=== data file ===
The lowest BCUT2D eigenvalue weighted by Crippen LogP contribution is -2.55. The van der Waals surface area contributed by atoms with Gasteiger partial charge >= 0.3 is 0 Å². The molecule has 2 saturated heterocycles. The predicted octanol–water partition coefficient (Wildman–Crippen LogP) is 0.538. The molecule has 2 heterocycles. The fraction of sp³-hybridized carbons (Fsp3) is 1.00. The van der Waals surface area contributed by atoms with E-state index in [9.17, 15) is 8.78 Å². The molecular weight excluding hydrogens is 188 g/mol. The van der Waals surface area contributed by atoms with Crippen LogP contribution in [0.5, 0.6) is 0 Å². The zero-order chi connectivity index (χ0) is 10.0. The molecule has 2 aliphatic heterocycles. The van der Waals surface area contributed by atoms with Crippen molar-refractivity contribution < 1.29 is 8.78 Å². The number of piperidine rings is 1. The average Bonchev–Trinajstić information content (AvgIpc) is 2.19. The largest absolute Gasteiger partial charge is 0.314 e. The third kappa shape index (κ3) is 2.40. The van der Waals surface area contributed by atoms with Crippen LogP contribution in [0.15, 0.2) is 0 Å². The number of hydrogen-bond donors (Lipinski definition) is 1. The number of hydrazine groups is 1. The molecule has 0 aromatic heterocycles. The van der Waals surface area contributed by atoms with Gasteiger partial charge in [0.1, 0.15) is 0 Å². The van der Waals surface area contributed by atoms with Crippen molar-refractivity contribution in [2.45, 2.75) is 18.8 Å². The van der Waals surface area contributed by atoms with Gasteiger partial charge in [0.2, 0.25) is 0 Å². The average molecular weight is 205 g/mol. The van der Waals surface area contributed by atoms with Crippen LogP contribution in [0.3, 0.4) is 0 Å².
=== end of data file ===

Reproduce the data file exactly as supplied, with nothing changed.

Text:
The lowest BCUT2D eigenvalue weighted by Crippen LogP contribution is -2.55. The van der Waals surface area contributed by atoms with Gasteiger partial charge >= 0.3 is 0 Å². The molecule has 2 saturated heterocycles. The predicted octanol–water partition coefficient (Wildman–Crippen LogP) is 0.538. The molecule has 2 heterocycles. The fraction of sp³-hybridized carbons (Fsp3) is 1.00. The van der Waals surface area contributed by atoms with E-state index in [9.17, 15) is 8.78 Å². The molecular weight excluding hydrogens is 188 g/mol. The van der Waals surface area contributed by atoms with Crippen LogP contribution in [0.5, 0.6) is 0 Å². The zero-order chi connectivity index (χ0) is 10.0. The molecule has 2 aliphatic heterocycles. The van der Waals surface area contributed by atoms with Crippen molar-refractivity contribution < 1.29 is 8.78 Å². The number of piperidine rings is 1. The average Bonchev–Trinajstić information content (AvgIpc) is 2.19. The largest absolute Gasteiger partial charge is 0.314 e. The third kappa shape index (κ3) is 2.40. The van der Waals surface area contributed by atoms with Crippen LogP contribution in [0.15, 0.2) is 0 Å². The number of hydrogen-bond donors (Lipinski definition) is 1. The number of hydrazine groups is 1. The molecule has 0 aromatic heterocycles. The van der Waals surface area contributed by atoms with Gasteiger partial charge in [0.1, 0.15) is 0 Å². The van der Waals surface area contributed by atoms with Crippen molar-refractivity contribution in [2.45, 2.75) is 18.8 Å². The van der Waals surface area contributed by atoms with Gasteiger partial charge in [0.2, 0.25) is 0 Å². The average molecular weight is 205 g/mol. The van der Waals surface area contributed by atoms with Crippen LogP contribution in [0.3, 0.4) is 0 Å².